I’ve heard the first scene you had Alex and Ian Nelson, who plays Flip, do together was the recreation of the “Pulp Fiction” dance scene between John Travolta and Uma Thurman — was that actually a way to loosen up things between the actors for that relationship?
That idea was mine. [That scene happens when] Billy’s in this convalescent period and he’s obviously falling madly in love with Flip, but Flip is also discovering that Billy is a very inspiring person. The all-star quarterback of the school who’s supposedly got this career in football ahead of him changes through this four weeks that Billy has convalescing, so I wanted to find a little series of vignettes where we see the boys really enjoying themselves. It just struck me that delicious “Pulp Fiction” scene of John Travolta and Uma Thurman would really fit the Flip and Billy mold very well and the boys had fun recreating it.
There’s a little bit of Donald Trump in Abigail Breslin’s bully Lynette, and it seems like there’s more awareness around the issue of bullying, particularly towards the LGBTQ community, in recent years. Was it interesting making this during this time when the ground might be shifting beneath your feet?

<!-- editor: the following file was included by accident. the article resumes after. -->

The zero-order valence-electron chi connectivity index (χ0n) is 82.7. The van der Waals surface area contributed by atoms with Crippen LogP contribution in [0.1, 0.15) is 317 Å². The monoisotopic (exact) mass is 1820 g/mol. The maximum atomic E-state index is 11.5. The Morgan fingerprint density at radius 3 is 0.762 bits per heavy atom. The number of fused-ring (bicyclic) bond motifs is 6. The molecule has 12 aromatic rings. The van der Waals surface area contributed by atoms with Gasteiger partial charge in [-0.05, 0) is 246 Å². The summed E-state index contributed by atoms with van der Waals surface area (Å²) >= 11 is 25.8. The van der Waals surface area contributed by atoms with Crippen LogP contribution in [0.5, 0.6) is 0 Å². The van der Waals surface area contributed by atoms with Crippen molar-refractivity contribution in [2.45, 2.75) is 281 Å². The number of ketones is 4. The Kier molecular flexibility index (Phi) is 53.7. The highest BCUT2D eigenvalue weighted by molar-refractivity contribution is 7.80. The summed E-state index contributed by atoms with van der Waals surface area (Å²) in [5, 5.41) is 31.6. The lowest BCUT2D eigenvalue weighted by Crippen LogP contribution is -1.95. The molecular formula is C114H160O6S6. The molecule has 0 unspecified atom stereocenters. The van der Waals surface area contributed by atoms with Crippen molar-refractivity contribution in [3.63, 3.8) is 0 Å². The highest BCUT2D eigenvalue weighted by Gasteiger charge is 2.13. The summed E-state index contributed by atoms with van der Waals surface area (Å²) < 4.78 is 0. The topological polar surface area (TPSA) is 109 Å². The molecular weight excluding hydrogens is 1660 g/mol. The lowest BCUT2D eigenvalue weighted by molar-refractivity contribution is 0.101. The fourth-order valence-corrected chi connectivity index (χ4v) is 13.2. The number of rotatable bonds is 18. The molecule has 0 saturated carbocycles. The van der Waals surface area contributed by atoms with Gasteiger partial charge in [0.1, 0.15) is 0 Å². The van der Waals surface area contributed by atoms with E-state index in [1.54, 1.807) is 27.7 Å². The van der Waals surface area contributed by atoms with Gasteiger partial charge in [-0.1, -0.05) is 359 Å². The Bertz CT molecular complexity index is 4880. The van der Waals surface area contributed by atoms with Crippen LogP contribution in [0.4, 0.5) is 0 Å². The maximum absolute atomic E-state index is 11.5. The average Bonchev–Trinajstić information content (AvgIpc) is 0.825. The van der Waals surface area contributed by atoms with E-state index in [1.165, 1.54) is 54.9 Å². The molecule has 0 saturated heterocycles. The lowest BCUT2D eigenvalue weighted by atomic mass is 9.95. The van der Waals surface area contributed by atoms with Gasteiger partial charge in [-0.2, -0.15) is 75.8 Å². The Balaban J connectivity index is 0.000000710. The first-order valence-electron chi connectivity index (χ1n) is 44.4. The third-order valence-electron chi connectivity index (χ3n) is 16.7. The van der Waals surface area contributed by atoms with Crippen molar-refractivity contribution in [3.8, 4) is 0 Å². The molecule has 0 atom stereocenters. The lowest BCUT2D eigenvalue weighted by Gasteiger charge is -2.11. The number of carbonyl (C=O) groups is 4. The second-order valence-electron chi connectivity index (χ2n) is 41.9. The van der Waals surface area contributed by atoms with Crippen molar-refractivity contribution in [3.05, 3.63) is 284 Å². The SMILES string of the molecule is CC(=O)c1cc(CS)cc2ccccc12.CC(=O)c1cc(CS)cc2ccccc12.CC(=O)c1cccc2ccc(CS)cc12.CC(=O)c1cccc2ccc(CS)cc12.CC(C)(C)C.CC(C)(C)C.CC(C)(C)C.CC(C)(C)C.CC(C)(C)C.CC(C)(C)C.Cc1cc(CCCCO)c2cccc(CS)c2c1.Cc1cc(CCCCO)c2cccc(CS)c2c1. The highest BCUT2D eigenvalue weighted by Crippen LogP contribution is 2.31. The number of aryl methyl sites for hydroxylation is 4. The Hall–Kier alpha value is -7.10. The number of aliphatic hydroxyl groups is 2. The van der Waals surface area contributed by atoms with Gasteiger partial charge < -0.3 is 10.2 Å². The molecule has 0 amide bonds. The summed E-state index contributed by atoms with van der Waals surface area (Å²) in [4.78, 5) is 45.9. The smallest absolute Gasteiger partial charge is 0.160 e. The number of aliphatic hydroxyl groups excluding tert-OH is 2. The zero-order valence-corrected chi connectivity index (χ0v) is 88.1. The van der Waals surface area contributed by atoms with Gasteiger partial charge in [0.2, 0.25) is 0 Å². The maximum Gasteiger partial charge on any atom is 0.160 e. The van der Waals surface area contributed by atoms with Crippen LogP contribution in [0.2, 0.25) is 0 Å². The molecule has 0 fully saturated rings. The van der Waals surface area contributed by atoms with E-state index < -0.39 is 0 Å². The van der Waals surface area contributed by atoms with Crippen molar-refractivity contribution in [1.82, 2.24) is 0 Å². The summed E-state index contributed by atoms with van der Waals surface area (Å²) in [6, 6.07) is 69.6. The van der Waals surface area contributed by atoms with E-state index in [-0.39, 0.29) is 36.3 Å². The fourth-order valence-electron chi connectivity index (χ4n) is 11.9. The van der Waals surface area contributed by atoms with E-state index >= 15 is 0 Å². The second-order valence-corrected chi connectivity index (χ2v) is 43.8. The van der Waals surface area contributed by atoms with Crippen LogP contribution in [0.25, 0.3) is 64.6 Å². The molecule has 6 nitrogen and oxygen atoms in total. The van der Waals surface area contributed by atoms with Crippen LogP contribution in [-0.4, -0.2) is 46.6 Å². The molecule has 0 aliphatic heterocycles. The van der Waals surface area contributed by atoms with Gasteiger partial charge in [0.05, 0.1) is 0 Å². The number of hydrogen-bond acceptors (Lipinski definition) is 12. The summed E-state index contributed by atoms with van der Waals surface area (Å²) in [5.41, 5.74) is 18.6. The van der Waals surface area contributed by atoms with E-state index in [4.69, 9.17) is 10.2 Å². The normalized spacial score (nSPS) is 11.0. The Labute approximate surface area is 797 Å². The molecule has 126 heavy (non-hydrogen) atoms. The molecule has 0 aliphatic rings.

We have a violent increase in numbers of kids that are bullied because of cyberbullying, which has caused, as we know, an incredible amount of youngsters to self-harm or actually kill themselves. There are very few checks and balances that are done within our communities with cyberbullying, so this is a relatively new thing. When I was at school, the bullying took place in the school and when you got home, you were safe. The problem with our kids now is in their homes when they’re on their screens, which is inordinate amount of times per day, as parents, we don’t know who they’re interacting with half the time. And teenagers are very proud people. They don’t want to go to their parents [to say], “Oh, I’m having a hard time. I’m being bullied,” so they’ll try and sometimes cope with it on their own. And there’s lots of evidence of kids who have gone into terrible depression and despair because they don’t know how or where to go for help. I’m very proud to tell you that we’re working with STOMP Out Bullying with “Freak Show” and I’m hoping to see if we can help to alleviate the problem of not just cyberbullying, but bullying as an ordinary evil that we should no longer accept.